Today’s plenary session address was given by Elizabeth Drescher, a writer, educator and public speaker who has done an intensive study on people who classify their religious affiliation as “None.” She is the author of Tweet if you (Heart) Jesus: Practicing Church in the Digital Reformation and Click 2 Save: The Digital Ministry Bible. She is currently working on a new book, Choosing Our Religion: The Spiritual Lives of Religious Nones. She said the rise of FaceBook coincided with the rise of the Nones, and then explained that there are several varieties of Nones, including:
• Spiritual but not religious
• Nothing in particular
• Secular Humanist
• Soft Agnostic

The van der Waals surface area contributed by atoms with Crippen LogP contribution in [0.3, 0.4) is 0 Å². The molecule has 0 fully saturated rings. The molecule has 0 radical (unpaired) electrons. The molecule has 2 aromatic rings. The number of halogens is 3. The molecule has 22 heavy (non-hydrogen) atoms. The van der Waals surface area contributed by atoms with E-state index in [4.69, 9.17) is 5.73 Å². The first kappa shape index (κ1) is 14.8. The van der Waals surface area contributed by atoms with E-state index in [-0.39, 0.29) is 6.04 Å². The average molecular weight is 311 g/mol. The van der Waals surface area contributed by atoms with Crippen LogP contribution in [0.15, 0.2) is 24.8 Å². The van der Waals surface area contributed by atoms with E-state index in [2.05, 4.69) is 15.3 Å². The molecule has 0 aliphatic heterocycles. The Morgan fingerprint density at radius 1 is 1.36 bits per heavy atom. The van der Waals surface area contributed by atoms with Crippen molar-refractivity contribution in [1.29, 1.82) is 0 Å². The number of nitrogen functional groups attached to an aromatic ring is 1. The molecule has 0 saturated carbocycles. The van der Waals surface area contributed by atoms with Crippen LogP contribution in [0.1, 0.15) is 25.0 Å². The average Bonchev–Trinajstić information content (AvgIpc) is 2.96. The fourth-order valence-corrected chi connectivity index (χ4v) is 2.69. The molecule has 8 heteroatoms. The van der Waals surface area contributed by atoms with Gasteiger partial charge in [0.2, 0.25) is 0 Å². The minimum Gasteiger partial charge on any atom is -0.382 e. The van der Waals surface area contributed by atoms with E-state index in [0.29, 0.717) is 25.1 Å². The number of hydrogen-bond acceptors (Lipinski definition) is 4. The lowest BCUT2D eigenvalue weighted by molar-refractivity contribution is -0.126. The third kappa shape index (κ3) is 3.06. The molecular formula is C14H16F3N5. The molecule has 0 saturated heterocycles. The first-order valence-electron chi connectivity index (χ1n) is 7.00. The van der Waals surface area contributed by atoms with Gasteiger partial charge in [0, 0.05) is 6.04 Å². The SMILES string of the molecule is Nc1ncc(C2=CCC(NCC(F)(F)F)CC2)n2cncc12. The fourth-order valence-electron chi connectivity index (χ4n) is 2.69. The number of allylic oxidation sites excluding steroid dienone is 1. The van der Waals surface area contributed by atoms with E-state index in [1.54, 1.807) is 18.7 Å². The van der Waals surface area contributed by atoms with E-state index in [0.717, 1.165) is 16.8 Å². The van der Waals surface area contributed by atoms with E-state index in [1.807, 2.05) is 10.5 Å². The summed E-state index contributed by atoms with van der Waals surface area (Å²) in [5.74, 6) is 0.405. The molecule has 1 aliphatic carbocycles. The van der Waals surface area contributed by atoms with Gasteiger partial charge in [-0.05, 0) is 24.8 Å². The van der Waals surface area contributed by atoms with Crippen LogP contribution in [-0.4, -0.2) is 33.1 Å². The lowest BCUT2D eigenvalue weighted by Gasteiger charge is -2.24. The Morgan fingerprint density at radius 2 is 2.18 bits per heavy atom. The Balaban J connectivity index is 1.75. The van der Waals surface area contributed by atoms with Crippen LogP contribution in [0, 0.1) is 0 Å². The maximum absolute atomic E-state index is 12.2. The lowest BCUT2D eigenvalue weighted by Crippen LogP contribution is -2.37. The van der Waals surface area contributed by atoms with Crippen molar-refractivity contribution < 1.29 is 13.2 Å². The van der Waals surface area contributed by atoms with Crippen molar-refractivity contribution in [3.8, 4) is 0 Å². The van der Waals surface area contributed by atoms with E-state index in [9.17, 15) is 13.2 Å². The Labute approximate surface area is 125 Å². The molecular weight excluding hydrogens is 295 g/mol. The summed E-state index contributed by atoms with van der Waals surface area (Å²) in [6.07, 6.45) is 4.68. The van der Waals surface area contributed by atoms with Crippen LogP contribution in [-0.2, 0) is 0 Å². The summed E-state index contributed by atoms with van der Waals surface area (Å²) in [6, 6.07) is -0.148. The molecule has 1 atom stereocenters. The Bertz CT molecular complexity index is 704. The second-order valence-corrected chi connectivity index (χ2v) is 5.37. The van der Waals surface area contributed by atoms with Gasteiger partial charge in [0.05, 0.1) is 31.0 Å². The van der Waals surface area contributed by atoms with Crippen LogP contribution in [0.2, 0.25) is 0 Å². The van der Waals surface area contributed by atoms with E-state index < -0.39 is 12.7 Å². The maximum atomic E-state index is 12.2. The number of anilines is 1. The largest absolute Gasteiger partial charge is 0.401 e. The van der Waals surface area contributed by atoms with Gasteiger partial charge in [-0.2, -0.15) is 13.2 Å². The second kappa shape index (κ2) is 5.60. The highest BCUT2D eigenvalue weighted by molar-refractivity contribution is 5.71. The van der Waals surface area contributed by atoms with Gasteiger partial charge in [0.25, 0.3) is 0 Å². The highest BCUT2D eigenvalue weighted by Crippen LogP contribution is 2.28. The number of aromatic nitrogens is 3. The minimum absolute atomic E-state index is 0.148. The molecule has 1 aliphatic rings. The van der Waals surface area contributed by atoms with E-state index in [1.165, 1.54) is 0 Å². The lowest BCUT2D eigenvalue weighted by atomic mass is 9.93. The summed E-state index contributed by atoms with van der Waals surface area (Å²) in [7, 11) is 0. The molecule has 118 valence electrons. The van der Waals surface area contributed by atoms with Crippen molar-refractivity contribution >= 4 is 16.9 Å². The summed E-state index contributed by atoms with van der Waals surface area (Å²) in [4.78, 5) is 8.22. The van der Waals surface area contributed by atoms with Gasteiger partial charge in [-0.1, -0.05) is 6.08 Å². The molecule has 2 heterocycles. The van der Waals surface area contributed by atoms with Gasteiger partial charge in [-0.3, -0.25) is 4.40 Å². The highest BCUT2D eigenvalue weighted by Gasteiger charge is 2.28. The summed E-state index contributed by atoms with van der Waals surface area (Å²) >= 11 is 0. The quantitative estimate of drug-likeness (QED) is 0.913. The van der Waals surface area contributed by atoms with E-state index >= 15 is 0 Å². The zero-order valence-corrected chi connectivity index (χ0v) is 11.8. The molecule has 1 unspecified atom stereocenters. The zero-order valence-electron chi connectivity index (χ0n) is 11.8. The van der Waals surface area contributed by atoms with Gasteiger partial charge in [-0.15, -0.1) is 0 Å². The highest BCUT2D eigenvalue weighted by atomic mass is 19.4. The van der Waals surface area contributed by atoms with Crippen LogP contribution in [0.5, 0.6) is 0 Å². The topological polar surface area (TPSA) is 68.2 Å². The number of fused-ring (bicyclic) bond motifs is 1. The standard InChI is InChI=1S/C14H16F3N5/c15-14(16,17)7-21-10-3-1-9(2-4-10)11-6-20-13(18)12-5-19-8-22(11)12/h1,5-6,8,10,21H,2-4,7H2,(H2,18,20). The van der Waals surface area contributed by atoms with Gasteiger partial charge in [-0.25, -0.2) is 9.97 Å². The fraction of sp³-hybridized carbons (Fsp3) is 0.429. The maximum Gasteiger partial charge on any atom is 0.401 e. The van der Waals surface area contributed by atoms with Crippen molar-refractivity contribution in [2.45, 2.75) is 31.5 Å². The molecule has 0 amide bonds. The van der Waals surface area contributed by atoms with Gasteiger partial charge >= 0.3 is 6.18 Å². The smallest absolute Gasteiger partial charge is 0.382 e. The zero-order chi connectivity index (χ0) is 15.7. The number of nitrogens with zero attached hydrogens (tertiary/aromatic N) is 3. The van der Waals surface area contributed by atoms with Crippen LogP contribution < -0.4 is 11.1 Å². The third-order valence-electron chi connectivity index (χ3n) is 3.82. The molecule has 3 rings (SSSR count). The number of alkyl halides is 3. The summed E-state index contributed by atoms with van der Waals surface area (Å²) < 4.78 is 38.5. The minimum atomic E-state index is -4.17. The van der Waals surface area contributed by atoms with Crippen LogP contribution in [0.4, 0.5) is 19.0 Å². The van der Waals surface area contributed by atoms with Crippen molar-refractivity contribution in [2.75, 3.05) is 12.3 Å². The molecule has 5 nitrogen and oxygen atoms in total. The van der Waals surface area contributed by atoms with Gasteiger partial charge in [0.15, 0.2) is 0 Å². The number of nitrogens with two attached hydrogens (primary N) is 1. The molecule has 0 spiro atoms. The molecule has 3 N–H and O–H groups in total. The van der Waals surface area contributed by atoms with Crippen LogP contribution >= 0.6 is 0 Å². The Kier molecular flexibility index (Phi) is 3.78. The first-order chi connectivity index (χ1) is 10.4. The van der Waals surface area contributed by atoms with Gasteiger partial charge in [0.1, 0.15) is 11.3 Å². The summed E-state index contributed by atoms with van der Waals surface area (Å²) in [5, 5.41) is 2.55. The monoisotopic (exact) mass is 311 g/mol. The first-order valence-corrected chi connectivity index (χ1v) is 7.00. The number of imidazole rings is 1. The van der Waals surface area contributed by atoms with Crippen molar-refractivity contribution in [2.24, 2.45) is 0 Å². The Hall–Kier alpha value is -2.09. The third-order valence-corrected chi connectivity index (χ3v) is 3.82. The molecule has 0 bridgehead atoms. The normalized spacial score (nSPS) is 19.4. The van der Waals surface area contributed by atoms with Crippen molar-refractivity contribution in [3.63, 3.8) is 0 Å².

• Hard Agnostic
• All of the Above (AOTA)
• None of the Above (NOTA)
What was so fascinating was her comment that “Churches today are the biggest factories for Nones,” with the following statistics: The percentage of people who leave the Congregationalists are 63%; Episcopalians 55%; Non-denominational/Evangelicals 56%; Presbyterian 60%; Holiness 68%; Lutheran 41%; Methodist 53%; Pentecostal 53%; Baptist 40%; Adventist 41%; and Anabaptist 60% and the percentages of those members becoming “Nones” range from 20% down to 7%.
Another interesting observation was that at the founding of America, only 20% were religiously affiliated. That didn’t change until the 1950s during President Eisenhower’s time and even he didn’t belong to a church until he became president.
Yet there is a phenomenon of “spirituality of secularity” and atheist clergy. Drescher went to a community meeting of “Nones” and found they had much in common with church groups: They were over 50, white, and desperate for new members! Sound familiar?
All of this, of course, mean tremendous challenges for those who work in churches. “Nones” are growing at the rate of 20% per year!